BOSTON (SHNS) – Benefits for child and elder care, scheduling flexibilities and a knocking down of stigmas around taking advantage of those flexibilities are among the policies employers can consider as they look for ways to encourage women to stay in or return to the workforce after more than a year of COVID-19 disruptions, panelists said Wednesday during a Greater Boston Chamber of Commerce event.
Such actions can benefit all workers, not just women, and the companies that offer them, one researcher said.
“While we talk about the disproportionate impact on women, men have also been affected, and I think that what the dynamics has done is it’s brought people’s whole lives into the workplace in a way that we’ve never had before,” said Mekala Krishnan, a partner at the McKinsey Global Institute.
“I think we have the opportunity to rethink these not just as women policies, but as people policies, and the more we start to do that we change our nomenclature around it, we make this about all the employees versus a certain group of employees,” she said. “I think that will start to reduce some of the stigmas associated with flexibility, it will start to change our practices around performance-management, it will make it acceptable to adopt these things and not feel like it’s affecting your career in a negative way.”
Krishnan spole during a virtual event hosted by the Chamber’s Women’s Network titled “SheCession – A Time for Action.” According to the Chamber, women outnumbered men in the U.S. paid workforce for a few months in early 2020, before the pandemic hit, and a year later more than 5 million women had lost their jobs, accounting for 55 percent of the country’s unemployment.
As more people become vaccinated against COVID-19 and government restrictions lift, businesses that abruptly launched experiments with remote work last year are faced with choices of what pandemic-era models they will keep in place, including developments like hybrids of remote and on-site operations, flexible hours and supports for caregivers.
“A lot of employers don’t realize it yet but there really is a war out there for talent, and as people — especially the women who have been affected and maybe stepped back or stepped out of the workforce — reenter, the employers that are going to be successful are going to be the people who offer options, who don’t say, ‘You need to be into the office at 8:30 a.m.,’ or the sort of wink-wink, nudge-nudge of, ‘Oh, you’re done at 5 o’clock, but if you’re not still sitting at your desk at 6:30, you’re not really working hard enough,’ ” said Maura Mann, vice president of The Nagler Group.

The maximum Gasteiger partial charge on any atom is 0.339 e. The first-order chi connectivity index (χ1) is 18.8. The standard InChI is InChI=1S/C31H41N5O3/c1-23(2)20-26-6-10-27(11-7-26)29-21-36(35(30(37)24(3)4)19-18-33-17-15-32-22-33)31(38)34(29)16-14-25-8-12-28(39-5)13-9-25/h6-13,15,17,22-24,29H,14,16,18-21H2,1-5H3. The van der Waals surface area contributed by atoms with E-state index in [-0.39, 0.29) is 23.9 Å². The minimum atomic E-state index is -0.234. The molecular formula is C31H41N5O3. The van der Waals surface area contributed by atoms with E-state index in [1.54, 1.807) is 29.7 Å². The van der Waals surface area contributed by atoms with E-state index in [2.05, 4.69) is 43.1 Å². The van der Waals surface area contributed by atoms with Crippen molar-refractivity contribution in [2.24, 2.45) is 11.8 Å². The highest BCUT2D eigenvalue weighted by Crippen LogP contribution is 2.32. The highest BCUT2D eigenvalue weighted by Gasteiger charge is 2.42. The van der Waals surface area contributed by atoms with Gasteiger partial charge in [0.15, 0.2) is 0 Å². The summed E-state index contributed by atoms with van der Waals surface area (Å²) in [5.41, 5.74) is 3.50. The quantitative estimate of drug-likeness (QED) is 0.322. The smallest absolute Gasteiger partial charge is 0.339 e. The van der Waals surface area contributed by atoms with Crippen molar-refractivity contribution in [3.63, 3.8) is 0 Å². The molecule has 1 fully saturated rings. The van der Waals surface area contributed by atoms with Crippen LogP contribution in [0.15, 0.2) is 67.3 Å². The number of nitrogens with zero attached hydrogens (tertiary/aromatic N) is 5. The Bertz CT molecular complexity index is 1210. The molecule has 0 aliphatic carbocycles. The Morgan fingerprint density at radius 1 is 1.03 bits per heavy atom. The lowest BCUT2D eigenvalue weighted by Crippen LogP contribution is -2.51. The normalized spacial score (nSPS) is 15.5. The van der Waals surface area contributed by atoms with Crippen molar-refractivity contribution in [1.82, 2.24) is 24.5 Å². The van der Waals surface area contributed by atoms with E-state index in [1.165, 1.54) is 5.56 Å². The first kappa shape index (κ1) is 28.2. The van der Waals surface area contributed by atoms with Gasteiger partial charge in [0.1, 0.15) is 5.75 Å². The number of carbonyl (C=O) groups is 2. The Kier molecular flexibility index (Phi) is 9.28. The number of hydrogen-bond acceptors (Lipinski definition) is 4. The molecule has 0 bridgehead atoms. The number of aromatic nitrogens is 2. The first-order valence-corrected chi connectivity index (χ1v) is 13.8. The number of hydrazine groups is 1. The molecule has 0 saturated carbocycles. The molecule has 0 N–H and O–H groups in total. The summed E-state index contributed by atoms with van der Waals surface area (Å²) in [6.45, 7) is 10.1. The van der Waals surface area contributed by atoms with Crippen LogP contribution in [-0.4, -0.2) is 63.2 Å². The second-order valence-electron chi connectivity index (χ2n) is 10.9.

Economists and analysts are concerned about the COVID-19 recession’s impact on women, the MassBenchmarks editorial board noted in a summary of a discussion among its members earlier this month. The summary, released Wednesday, flagged that women “make up a disproportionate share of UI claimants and are experiencing decreased labor force participation rates.”
“At its core, the economic downturn exacerbated existing inequalities, and public policy will need to be geared towards helping community stability and job training to reduce long term economic and labor market scarring in the future,” it said.
During the Chamber discussion, speakers pointed to the expense and time associated with caring for children and older relatives, the need to balance work with household responsibilities, and the pandemic’s mental toll as among potential barriers to labor force participation.
Nia Mathis, vice president for state and local government affairs at Verizon, said the challenges facing working women need to be addressed with a holistic approach, and said that “one important practical area” where businesses can act is in their employee benefits packages.
She said Verizon expanded its reimbursement program for backup elder and child care, with a stipend of up to $100 per day for care that could be used to pay anyone including family or friends to babysit, realizing that existing benefits did not provide much help when many child care centers were closed early in the pandemic or care was otherwise hard to find.
“More than 11,000 of our employees used that benefit, and as a result, Verizon’s female employee turnover rate stayed at a record low,” she said.